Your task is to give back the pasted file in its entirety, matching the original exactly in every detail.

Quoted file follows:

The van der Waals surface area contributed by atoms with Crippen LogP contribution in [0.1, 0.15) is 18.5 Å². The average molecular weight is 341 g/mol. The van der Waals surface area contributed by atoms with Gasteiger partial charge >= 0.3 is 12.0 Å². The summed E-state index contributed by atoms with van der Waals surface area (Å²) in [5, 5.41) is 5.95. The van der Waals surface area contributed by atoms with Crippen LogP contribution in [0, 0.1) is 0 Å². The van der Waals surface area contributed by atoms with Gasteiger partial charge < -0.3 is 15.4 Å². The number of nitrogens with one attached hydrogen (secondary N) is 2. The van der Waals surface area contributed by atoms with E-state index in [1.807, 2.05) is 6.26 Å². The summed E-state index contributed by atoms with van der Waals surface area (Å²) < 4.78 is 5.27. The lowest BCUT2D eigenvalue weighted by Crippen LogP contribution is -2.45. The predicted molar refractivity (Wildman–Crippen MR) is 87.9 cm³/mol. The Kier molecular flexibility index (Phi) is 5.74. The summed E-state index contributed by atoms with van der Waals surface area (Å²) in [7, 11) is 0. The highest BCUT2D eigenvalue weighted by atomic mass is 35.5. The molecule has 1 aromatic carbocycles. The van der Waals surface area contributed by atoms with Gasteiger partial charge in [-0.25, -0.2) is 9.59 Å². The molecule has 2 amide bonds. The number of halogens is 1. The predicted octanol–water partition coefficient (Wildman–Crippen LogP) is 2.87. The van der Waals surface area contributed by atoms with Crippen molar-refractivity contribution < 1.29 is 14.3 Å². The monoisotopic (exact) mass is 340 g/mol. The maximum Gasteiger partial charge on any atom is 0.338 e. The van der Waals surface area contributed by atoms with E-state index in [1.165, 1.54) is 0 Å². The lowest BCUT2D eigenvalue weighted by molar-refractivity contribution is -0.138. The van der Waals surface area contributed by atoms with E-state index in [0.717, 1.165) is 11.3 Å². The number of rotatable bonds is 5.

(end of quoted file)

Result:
The van der Waals surface area contributed by atoms with Crippen LogP contribution in [0.1, 0.15) is 18.5 Å². The average molecular weight is 341 g/mol. The van der Waals surface area contributed by atoms with Gasteiger partial charge >= 0.3 is 12.0 Å². The summed E-state index contributed by atoms with van der Waals surface area (Å²) in [5, 5.41) is 5.95. The van der Waals surface area contributed by atoms with Crippen LogP contribution in [0, 0.1) is 0 Å². The van der Waals surface area contributed by atoms with Gasteiger partial charge < -0.3 is 15.4 Å². The number of nitrogens with one attached hydrogen (secondary N) is 2. The van der Waals surface area contributed by atoms with E-state index in [1.807, 2.05) is 6.26 Å². The summed E-state index contributed by atoms with van der Waals surface area (Å²) < 4.78 is 5.27. The lowest BCUT2D eigenvalue weighted by Crippen LogP contribution is -2.45. The predicted molar refractivity (Wildman–Crippen MR) is 87.9 cm³/mol. The Kier molecular flexibility index (Phi) is 5.74. The summed E-state index contributed by atoms with van der Waals surface area (Å²) in [7, 11) is 0. The highest BCUT2D eigenvalue weighted by atomic mass is 35.5. The molecule has 1 aromatic carbocycles. The van der Waals surface area contributed by atoms with Gasteiger partial charge in [-0.25, -0.2) is 9.59 Å². The molecule has 2 amide bonds. The number of halogens is 1. The predicted octanol–water partition coefficient (Wildman–Crippen LogP) is 2.87. The van der Waals surface area contributed by atoms with Crippen molar-refractivity contribution < 1.29 is 14.3 Å². The monoisotopic (exact) mass is 340 g/mol. The maximum Gasteiger partial charge on any atom is 0.338 e. The van der Waals surface area contributed by atoms with E-state index in [1.165, 1.54) is 0 Å². The lowest BCUT2D eigenvalue weighted by molar-refractivity contribution is -0.138. The van der Waals surface area contributed by atoms with E-state index in [0.717, 1.165) is 11.3 Å². The number of rotatable bonds is 5.